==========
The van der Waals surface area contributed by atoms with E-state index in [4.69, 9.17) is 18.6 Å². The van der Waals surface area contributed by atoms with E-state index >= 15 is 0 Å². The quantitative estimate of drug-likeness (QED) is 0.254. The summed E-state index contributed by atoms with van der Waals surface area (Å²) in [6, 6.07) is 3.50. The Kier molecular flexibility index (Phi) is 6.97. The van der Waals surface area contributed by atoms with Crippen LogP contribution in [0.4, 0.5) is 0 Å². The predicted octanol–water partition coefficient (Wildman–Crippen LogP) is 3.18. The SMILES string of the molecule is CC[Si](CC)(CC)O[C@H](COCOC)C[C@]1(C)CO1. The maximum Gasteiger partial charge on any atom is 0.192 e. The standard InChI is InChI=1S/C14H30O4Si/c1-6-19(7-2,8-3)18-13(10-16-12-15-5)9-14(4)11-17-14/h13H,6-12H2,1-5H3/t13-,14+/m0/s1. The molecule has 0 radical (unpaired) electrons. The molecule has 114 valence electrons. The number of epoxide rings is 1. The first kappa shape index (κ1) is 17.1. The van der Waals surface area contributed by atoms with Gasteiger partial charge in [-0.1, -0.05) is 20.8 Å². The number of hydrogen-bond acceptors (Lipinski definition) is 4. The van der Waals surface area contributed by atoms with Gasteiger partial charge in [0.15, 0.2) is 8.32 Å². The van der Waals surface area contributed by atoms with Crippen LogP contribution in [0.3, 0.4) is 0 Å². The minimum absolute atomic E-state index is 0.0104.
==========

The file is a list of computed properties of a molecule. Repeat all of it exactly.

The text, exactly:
The van der Waals surface area contributed by atoms with E-state index in [4.69, 9.17) is 18.6 Å². The van der Waals surface area contributed by atoms with E-state index >= 15 is 0 Å². The quantitative estimate of drug-likeness (QED) is 0.254. The summed E-state index contributed by atoms with van der Waals surface area (Å²) in [6, 6.07) is 3.50. The Kier molecular flexibility index (Phi) is 6.97. The van der Waals surface area contributed by atoms with Crippen LogP contribution in [0.4, 0.5) is 0 Å². The predicted octanol–water partition coefficient (Wildman–Crippen LogP) is 3.18. The SMILES string of the molecule is CC[Si](CC)(CC)O[C@H](COCOC)C[C@]1(C)CO1. The maximum Gasteiger partial charge on any atom is 0.192 e. The standard InChI is InChI=1S/C14H30O4Si/c1-6-19(7-2,8-3)18-13(10-16-12-15-5)9-14(4)11-17-14/h13H,6-12H2,1-5H3/t13-,14+/m0/s1. The molecule has 0 radical (unpaired) electrons. The molecule has 114 valence electrons. The number of epoxide rings is 1. The first kappa shape index (κ1) is 17.1. The van der Waals surface area contributed by atoms with Gasteiger partial charge in [-0.1, -0.05) is 20.8 Å². The number of hydrogen-bond acceptors (Lipinski definition) is 4. The van der Waals surface area contributed by atoms with Gasteiger partial charge in [0.15, 0.2) is 8.32 Å². The van der Waals surface area contributed by atoms with Crippen LogP contribution in [0.3, 0.4) is 0 Å². The minimum absolute atomic E-state index is 0.0104.